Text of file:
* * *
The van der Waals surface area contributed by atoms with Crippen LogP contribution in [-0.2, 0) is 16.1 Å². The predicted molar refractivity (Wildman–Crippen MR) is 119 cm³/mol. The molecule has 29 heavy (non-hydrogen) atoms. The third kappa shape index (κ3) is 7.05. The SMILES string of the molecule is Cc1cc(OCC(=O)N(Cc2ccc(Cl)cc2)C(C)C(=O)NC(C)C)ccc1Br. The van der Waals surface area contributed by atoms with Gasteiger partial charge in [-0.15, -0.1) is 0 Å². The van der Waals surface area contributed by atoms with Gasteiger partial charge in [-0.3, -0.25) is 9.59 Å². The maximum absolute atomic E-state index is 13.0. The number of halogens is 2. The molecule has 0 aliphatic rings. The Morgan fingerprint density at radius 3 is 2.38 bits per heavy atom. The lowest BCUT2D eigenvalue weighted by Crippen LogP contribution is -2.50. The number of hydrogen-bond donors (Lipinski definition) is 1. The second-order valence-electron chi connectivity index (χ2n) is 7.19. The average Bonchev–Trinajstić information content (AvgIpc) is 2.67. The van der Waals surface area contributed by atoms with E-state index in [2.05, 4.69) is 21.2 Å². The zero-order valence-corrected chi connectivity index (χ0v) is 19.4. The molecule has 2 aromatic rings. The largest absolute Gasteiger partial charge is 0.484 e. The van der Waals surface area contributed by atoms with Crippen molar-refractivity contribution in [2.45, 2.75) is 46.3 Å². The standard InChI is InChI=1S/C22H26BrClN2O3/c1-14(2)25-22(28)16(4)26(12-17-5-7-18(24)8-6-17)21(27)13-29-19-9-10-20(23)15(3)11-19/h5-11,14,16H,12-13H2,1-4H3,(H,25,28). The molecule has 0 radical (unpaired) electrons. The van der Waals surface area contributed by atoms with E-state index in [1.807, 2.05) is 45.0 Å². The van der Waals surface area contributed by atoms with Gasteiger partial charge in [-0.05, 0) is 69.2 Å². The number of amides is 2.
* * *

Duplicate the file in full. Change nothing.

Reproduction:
The van der Waals surface area contributed by atoms with Crippen LogP contribution in [-0.2, 0) is 16.1 Å². The predicted molar refractivity (Wildman–Crippen MR) is 119 cm³/mol. The molecule has 29 heavy (non-hydrogen) atoms. The third kappa shape index (κ3) is 7.05. The SMILES string of the molecule is Cc1cc(OCC(=O)N(Cc2ccc(Cl)cc2)C(C)C(=O)NC(C)C)ccc1Br. The van der Waals surface area contributed by atoms with Gasteiger partial charge in [-0.15, -0.1) is 0 Å². The van der Waals surface area contributed by atoms with Gasteiger partial charge in [-0.3, -0.25) is 9.59 Å². The maximum absolute atomic E-state index is 13.0. The number of halogens is 2. The molecule has 0 aliphatic rings. The Morgan fingerprint density at radius 3 is 2.38 bits per heavy atom. The lowest BCUT2D eigenvalue weighted by Crippen LogP contribution is -2.50. The number of hydrogen-bond donors (Lipinski definition) is 1. The second-order valence-electron chi connectivity index (χ2n) is 7.19. The average Bonchev–Trinajstić information content (AvgIpc) is 2.67. The van der Waals surface area contributed by atoms with E-state index in [2.05, 4.69) is 21.2 Å². The zero-order valence-corrected chi connectivity index (χ0v) is 19.4. The molecule has 2 aromatic rings. The largest absolute Gasteiger partial charge is 0.484 e. The van der Waals surface area contributed by atoms with Crippen molar-refractivity contribution in [2.45, 2.75) is 46.3 Å². The standard InChI is InChI=1S/C22H26BrClN2O3/c1-14(2)25-22(28)16(4)26(12-17-5-7-18(24)8-6-17)21(27)13-29-19-9-10-20(23)15(3)11-19/h5-11,14,16H,12-13H2,1-4H3,(H,25,28). The molecule has 0 radical (unpaired) electrons. The van der Waals surface area contributed by atoms with E-state index in [1.807, 2.05) is 45.0 Å². The van der Waals surface area contributed by atoms with Gasteiger partial charge in [-0.05, 0) is 69.2 Å². The number of amides is 2.